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  • Forecasts 2007: Pressure will be on the F-35 project team to secure firm orders from its European partners

Forecasts 2007: Pressure will be on the F-35 project team to secure firm orders from its European partners

Although the last nations involved in the production, sustainment and follow-on development phase of the Lockheed Martin F-35 Joint Strike Fighter (JSF) project will sign up to the effort early this year, the US company will face tough competition on the international stage over the next 12 months to convert their commitment into firm orders from 2008.

European buyers will present the toughest challenge, with Denmark and Norway no longer able to stall on addressing their shared fighter dilemma: whether to further delay their planned replacement of the Lockheed F-16 to wait for the F-35, or select an immediately available design and come back to the JSF later?

 
© Eurofighter   
Eurofighter is hoping to benefit from JSF delays

The manufacturers of the Eurofighter Typhoon and Saab Gripen will exert increased pressure on the governments of Denmark and Norway this year, urging them to defer on the F-35 and choose between their products. Although delays to the JSF project have seen a window of opportunity open up to rival suppliers, none have benefited from its late arrival - a situation they must force during 2007.

Elsewhere in Europe, manufacturers will step up their efforts to tackle Turkey's need for a new fighter, with the Typhoon to go head to head with designs including the Dassault Rafale. The Turkish air force's search for a new fleet of primary trainers will also attract manufacturers to May's IDEF exhibition in Ankara.

Keeping pace in Asia

India is expected to at last issue a request for proposals this year for 126 new fighters, which are intended to keep pace with Pakistan's recent order for additional F-16s. Bidders will be at next month's Aero India air show in Bangalore in full strength in anticipation of the massive contest, promoting solutions such as the F-16, Gripen, Rafale and Typhoon, plus the Boeing F/A-18E/F Super Hornet and RSK MiG-35. The Indian air force will, meanwhile, receive its first of 66 BAE Systems Hawk 132 advanced jet trainers in September.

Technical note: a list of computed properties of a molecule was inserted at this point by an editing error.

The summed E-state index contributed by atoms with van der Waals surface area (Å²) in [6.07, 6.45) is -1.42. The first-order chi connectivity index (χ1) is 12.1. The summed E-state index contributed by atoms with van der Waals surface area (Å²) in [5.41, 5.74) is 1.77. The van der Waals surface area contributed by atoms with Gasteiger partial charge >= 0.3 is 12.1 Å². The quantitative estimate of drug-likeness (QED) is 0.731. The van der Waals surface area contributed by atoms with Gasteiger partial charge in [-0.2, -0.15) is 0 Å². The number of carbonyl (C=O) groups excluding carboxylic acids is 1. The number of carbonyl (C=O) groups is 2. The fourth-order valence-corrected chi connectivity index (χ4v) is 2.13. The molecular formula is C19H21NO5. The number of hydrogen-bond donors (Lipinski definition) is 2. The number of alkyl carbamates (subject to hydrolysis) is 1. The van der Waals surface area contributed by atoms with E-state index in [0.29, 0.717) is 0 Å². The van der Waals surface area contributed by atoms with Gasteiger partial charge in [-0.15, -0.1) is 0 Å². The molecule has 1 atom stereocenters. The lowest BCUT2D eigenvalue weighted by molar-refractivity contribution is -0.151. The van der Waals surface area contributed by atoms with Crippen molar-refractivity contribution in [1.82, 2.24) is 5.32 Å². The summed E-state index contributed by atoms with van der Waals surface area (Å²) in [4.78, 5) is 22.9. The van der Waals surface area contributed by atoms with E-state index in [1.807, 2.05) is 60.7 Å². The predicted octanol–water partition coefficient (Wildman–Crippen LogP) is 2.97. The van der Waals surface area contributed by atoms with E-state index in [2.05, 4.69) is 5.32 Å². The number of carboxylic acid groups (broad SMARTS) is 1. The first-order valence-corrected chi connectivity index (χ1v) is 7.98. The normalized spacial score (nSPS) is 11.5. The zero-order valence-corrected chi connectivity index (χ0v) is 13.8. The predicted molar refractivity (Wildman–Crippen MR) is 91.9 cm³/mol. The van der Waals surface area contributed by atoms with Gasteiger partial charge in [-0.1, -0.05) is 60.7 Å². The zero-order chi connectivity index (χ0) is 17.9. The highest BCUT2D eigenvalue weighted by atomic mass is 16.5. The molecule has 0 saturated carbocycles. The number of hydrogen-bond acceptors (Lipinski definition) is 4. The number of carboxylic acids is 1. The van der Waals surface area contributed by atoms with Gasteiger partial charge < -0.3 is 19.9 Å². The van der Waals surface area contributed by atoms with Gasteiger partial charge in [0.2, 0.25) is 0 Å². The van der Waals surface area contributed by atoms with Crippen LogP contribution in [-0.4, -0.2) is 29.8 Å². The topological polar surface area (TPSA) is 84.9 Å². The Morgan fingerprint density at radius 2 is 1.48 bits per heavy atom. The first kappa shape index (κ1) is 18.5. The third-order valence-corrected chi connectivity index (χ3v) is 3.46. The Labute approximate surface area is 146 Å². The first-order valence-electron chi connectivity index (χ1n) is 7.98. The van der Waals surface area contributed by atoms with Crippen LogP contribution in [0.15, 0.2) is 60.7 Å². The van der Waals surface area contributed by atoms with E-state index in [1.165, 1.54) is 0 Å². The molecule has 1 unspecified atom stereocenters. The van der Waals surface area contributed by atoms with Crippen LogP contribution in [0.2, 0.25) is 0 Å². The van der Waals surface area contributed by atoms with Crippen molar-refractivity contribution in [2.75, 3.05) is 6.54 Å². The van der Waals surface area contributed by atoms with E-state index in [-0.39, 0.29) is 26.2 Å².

Another big opportunity for fighter builders will be Japan's McDonnell Douglas F-4 replacement, with Tokyo moving closer to issuing a request for proposals. Many leading Western manufacturers are expected to offer solutions, with Lockheed's F-22 possibly to be made available for the first time on the export stage.

Major modernisation

With the Serious Fraud Office having last month abandoned a two-year investigation into BAE's previous Al Yamamah arms deals with Saudi Arabia, the UK is expected to conclude talks with the country for 72 Typhoons within the next few months. Combined with the modernisation of its Panavia Tornado interdictor strike aircraft and the potential acquisition of additional Hawks, the project will represent a major modernisation for the Royal Saudi Air Force. With the potential chance to sneak in with a Rafale bid seeming to have vanished, the French government will instead concentrate its efforts on concluding deals with Saudi Arabia for a large number of helicopters, including the Eurocopter EC725 and NH Industries NH90.

Manufacturers hope the United Arab Emirates will also advance its numerous planned procurements this year, including for advanced jet trainers and tanker-transports - a chance that will draw many to November's Dubai air show.

Back in Europe, pressure will be placed on the UK Ministry of Defence to sign a contract by April for its Lockheed/VT-managed Military Flying Training System - a schedule that seems unlikely to be met. Hopes exist that its private finance initiative deal to provide the Royal Air Force with 14 Airbus A330-200-based tanker-transports will finally be signed with EADS-led AirTanker, after almost two years of frustration. But with assessment work on the project's commercial and service provision aspects still to be concluded, these will be tense months for the RAF.

The UK should, however, go some way to resolving its battlefield helicopter shortfall, after weighing up options including repairing its inoperable Boeing CH-47 Chinook HC3s, acquiring more AgustaWestland EH101s from Denmark or Portugal, or leasing new aircraft. The armed forces will be hoping for rapid action. Although their demand for rotary assets could diminish in Iraq early this year, transport helicopters will remain vital to support operational demands in Afghanistan for years to come.




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